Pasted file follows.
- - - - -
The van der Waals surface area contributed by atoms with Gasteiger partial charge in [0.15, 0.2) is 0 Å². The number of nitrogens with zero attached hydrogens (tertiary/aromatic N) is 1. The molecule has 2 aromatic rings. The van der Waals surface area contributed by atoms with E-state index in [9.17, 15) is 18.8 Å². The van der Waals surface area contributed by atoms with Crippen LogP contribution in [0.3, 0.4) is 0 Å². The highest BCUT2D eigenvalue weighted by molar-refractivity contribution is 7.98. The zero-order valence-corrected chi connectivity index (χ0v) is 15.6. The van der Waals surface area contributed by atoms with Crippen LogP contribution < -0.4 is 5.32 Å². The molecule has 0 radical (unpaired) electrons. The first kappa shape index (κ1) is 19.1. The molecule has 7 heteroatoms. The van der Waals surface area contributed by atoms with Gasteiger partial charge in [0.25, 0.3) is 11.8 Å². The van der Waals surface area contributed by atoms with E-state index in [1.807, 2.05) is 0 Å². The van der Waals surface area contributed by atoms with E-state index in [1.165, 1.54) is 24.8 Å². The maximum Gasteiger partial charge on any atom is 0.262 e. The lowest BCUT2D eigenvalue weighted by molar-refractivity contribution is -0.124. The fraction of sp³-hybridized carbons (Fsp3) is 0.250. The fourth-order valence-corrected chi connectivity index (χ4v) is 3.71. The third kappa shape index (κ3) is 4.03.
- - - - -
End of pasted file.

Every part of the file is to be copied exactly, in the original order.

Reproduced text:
The van der Waals surface area contributed by atoms with Gasteiger partial charge in [0.15, 0.2) is 0 Å². The number of nitrogens with zero attached hydrogens (tertiary/aromatic N) is 1. The molecule has 2 aromatic rings. The van der Waals surface area contributed by atoms with E-state index in [9.17, 15) is 18.8 Å². The van der Waals surface area contributed by atoms with Crippen LogP contribution in [0.3, 0.4) is 0 Å². The highest BCUT2D eigenvalue weighted by molar-refractivity contribution is 7.98. The zero-order valence-corrected chi connectivity index (χ0v) is 15.6. The van der Waals surface area contributed by atoms with Crippen LogP contribution < -0.4 is 5.32 Å². The molecule has 0 radical (unpaired) electrons. The first kappa shape index (κ1) is 19.1. The molecule has 7 heteroatoms. The van der Waals surface area contributed by atoms with Gasteiger partial charge in [0.25, 0.3) is 11.8 Å². The van der Waals surface area contributed by atoms with E-state index in [1.807, 2.05) is 0 Å². The van der Waals surface area contributed by atoms with E-state index in [1.165, 1.54) is 24.8 Å². The maximum Gasteiger partial charge on any atom is 0.262 e. The lowest BCUT2D eigenvalue weighted by molar-refractivity contribution is -0.124. The fraction of sp³-hybridized carbons (Fsp3) is 0.250. The fourth-order valence-corrected chi connectivity index (χ4v) is 3.71. The third kappa shape index (κ3) is 4.03.